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Calcium boosts bones.

A new study corroborates the results of the Women's Health Initiative, which led to considerable confusion last February (see cover story, April 2006). Once again, calcium supplements reduced the risk of fractures, but only in women who actually took their pills.

Researchers in Australia randomly assigned 1,460 women over age 70 to take either a placebo or 600 mg of calcium twice a day. After five years, the researchers saw no difference between women assigned to take the placebo or the calcium.

The researchers then looked only at the 830 women (57 percent of the initial participants) who were still taking at least 80 percent of their calcium or placebo pills. Among those women, the risk of fracture was 15 percent in the placebo takers but only 10 percent in the calcium takers.

Calcium didn't raise the risk of kidney stones, as it did in the (much larger) Women's Health Initiative. The only adverse effect: more calcium takers (13 percent) than placebo takers (9 percent) reported constipation.

What to do: Shoot for the recommended 1,200 mg of calcium a day (1,000 mg if you're 50 or younger) to reduce your risk of broken bones. The study suggests that higher doses are better, since the calcium takers were getting 1,200 mg a day from a supplement plus 900 mg of calcium from food and supplements they were taking on their own.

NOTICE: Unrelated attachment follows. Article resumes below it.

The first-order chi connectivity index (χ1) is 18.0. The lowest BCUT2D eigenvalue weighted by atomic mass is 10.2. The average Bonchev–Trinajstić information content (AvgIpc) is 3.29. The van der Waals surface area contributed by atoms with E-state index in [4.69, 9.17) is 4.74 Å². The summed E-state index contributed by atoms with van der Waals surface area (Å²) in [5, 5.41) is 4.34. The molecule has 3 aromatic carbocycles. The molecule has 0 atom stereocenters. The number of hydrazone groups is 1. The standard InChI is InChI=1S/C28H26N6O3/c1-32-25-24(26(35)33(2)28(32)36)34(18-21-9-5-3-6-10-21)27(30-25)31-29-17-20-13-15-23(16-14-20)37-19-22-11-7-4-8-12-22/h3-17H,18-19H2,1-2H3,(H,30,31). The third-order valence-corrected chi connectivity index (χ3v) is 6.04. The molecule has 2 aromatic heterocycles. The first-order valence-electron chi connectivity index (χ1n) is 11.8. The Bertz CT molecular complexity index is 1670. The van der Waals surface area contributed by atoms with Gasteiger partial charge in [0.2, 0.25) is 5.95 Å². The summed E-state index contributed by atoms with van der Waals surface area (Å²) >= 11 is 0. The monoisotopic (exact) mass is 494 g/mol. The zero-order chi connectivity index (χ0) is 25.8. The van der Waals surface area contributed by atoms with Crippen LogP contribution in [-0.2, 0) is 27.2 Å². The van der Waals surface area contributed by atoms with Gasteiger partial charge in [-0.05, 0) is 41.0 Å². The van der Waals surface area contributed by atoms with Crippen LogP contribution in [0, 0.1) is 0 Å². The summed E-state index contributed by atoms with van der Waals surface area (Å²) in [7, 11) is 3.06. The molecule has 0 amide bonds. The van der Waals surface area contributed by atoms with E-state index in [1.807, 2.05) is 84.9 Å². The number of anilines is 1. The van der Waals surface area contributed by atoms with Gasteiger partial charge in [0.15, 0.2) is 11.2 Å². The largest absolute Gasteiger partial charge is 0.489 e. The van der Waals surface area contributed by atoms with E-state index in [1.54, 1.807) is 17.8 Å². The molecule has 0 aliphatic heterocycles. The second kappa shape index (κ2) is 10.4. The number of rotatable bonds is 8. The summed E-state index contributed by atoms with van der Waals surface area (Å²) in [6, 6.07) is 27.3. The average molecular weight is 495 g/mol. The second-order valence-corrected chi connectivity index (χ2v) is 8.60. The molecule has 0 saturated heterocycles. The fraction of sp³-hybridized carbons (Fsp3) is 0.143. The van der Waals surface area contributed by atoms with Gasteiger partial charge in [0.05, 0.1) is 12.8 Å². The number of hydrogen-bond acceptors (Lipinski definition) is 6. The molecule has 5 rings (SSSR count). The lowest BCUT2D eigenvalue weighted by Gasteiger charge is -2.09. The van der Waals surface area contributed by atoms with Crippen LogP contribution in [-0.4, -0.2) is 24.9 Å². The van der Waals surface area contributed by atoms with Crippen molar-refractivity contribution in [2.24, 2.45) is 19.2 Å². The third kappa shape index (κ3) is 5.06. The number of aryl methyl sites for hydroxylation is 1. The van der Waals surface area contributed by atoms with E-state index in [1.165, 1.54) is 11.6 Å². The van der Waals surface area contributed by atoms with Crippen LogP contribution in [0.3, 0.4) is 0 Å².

But it's still possible that higher doses of calcium increase the risk of kidney stones. And men should get no more than the recommended levels because other evidence suggests that more than 1,500 mg of calcium a day may raise the risk of fatal prostate cancer.

Arch. Intern. Med. 166: 869, 2006.
COPYRIGHT 2006 Center for Science in the Public Interest
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Copyright 2006, Gale Group. All rights reserved. Gale Group is a Thomson Corporation Company.

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Title Annotation:QUICK STUDIES
Publication:Nutrition Action Healthletter
Article Type:Brief article
Geographic Code:8AUST
Date:Jun 1, 2006
Previous Article:Eat less, live longer?
Next Article:Sugar pills: fighting diabetes with supplements.

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